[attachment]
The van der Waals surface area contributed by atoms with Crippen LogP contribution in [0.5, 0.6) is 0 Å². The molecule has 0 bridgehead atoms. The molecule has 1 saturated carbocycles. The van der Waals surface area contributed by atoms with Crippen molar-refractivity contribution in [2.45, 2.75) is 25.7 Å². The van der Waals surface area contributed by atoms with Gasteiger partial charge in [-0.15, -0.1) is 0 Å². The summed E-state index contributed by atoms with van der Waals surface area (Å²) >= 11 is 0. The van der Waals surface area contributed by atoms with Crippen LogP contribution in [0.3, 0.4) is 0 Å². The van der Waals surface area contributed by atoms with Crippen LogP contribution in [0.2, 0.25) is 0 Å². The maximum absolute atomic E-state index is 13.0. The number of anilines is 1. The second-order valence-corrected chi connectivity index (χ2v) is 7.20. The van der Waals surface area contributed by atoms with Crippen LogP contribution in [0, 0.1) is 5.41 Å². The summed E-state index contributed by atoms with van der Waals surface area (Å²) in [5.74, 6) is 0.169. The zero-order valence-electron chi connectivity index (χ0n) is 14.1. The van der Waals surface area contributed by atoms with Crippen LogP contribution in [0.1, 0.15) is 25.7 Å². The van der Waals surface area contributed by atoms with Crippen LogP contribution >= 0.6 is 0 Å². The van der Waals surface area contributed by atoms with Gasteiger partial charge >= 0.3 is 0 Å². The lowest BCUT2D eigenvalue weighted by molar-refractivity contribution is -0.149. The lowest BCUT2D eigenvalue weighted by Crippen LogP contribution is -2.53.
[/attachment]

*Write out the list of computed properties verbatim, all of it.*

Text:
The van der Waals surface area contributed by atoms with Crippen LogP contribution in [0.5, 0.6) is 0 Å². The molecule has 0 bridgehead atoms. The molecule has 1 saturated carbocycles. The van der Waals surface area contributed by atoms with Crippen molar-refractivity contribution in [2.45, 2.75) is 25.7 Å². The van der Waals surface area contributed by atoms with Gasteiger partial charge in [-0.15, -0.1) is 0 Å². The summed E-state index contributed by atoms with van der Waals surface area (Å²) >= 11 is 0. The van der Waals surface area contributed by atoms with Crippen LogP contribution in [0.3, 0.4) is 0 Å². The van der Waals surface area contributed by atoms with Crippen LogP contribution in [0.2, 0.25) is 0 Å². The maximum absolute atomic E-state index is 13.0. The number of anilines is 1. The second-order valence-corrected chi connectivity index (χ2v) is 7.20. The van der Waals surface area contributed by atoms with Crippen LogP contribution in [0, 0.1) is 5.41 Å². The summed E-state index contributed by atoms with van der Waals surface area (Å²) in [5.74, 6) is 0.169. The zero-order valence-electron chi connectivity index (χ0n) is 14.1. The van der Waals surface area contributed by atoms with Crippen LogP contribution in [0.1, 0.15) is 25.7 Å². The van der Waals surface area contributed by atoms with Crippen LogP contribution >= 0.6 is 0 Å². The van der Waals surface area contributed by atoms with Gasteiger partial charge >= 0.3 is 0 Å². The lowest BCUT2D eigenvalue weighted by molar-refractivity contribution is -0.149. The lowest BCUT2D eigenvalue weighted by Crippen LogP contribution is -2.53.